I have not been shouting this from the treetops, but my goal for this year was to sew one humidicrib cover a month, as I did in 2015.
I had a plan for the rest of the year. I was going to sew animals from Elizabeth Hartman’s ‘Fancy Forest’ pattern and challenge myself to use colours I do not normally choose, like purple. I had bought and cut up pieces of quilt wadding to the right size, and I also bought several background fabrics in grey, taupe, lilac and chambray to push myself away from white, my go-to background colour.
It is July, and although I was a little behind on completing seven little quilts, my progress report earlier this week looked like this:
- three quilts completed
- three quilts unfinished (binding)
- one top sewn.
Then, this week at my local guild meeting, I heard shocking news: the hospital that takes most of these tiny quilts does not want them any longer!
In a panic, I dashed up to the guild’s community quilts coordinator to check I had heard correctly. Sadly, yes, but she also reassured me that the guild will take any that I have made and find good homes for them, perhaps with a different hospital that also has a neonatal unit.
This weekend, I finished binding two. I will try to find time to hand sew the binding on the third unfinished quilt in the next week or so, and I will donate these as planned.
The two I finished this week feature hedgehogs and foxes from Elizabeth Hartman’s ‘Fancy Forest’ pattern.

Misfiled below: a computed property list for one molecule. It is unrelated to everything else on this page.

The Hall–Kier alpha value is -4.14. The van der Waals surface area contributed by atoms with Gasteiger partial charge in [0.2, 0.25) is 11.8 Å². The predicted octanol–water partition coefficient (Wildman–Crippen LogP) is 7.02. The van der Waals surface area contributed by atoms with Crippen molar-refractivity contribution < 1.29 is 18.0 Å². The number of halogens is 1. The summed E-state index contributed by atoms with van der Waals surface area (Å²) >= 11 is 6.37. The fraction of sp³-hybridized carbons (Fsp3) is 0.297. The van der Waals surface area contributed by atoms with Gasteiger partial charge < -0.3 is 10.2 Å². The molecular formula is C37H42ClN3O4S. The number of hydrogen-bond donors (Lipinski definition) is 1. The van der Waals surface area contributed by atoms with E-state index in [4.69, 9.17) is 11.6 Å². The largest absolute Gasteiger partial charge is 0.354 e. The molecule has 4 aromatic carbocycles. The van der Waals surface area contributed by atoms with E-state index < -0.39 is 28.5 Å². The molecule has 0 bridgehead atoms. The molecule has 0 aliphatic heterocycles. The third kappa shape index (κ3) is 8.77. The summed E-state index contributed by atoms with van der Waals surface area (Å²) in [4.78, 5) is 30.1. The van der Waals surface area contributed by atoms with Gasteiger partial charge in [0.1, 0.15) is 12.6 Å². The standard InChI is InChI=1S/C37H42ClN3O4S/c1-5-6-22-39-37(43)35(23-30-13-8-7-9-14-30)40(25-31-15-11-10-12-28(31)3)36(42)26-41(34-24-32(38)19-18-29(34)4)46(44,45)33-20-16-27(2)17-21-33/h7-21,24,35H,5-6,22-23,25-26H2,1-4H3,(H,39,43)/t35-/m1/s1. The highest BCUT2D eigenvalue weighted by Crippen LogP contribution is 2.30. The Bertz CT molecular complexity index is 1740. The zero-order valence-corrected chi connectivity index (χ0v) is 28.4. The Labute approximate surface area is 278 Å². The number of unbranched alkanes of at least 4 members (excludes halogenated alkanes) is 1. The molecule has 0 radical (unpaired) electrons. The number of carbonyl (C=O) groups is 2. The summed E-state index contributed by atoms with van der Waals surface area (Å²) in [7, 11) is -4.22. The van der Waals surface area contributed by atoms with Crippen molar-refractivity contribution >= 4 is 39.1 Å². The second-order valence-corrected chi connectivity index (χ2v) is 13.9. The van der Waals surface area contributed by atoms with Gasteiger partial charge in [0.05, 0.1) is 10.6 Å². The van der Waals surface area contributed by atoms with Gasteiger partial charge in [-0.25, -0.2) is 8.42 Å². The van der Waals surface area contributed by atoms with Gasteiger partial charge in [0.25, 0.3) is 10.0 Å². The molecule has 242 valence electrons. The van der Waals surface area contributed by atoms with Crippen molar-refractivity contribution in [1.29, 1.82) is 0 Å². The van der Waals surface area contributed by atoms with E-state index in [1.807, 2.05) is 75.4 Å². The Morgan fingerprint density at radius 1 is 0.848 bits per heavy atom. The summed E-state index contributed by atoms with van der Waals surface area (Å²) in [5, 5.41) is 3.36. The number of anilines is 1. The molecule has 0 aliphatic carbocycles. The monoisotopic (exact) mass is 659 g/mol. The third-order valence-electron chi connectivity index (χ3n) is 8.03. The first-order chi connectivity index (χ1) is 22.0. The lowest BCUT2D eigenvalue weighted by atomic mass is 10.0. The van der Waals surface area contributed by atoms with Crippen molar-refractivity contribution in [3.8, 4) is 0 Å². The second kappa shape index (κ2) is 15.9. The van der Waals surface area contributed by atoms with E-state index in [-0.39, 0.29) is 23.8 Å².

The foxes had to be brown and yellow when I discovered this fox print in my stash. I decided that dog paws and fox paws were not so dissimilar, so I added paw prints in the quilting.
The purple hedgehogs/porcupines/echidnas even have a pale purple background. See! I told you I was pushing my boundaries of colour choices!
I quilted them with a pale pink thread, however, because that was the closest suitable colour I had.
For what was to be my seventh humidicrib quilt, I used Alyce’s pattern for foundation paper pieced kokeshi dolls. I bought it as soon as it was released in May but procrastinated in indecision about fabric choices. Nothing I pulled from my stash seemed quite right. Then, tidying my cupboard, I found some fabric scraps I bought in Japan. Yes, I had completely forgotten about fabric I owned! The scraps were perfect!
I chose the laziest options on the pattern: the one-colour obi and the simpler hairstyles that could be sewn in one piece. Even the simplest version of this pattern is adorable. I am really happy with it, and I do not want this little panel to go to waste.
But what to do with it, this unquilted top? Do I carry on and finish one more humidicrib quilt or do I make a rectangular cushion cover out of it? And now that I have sewn the top, how will I quilt it? Perhaps I can use perle cotton, a little in the style of sashiko.
With my humidicrib plans now cancelled for the rest of the year, I might be pushed back to my block-a-month plan. If I cannot make humidicrib quilts, perhaps I will restart the projects that have fallen behind among study and work and caring commitments.
This will not be my last humidicrib quilt post, however. I still have to show you the one humidicrib quilt that I have not finished binding and the finished kokeshi doll quilt or cushion.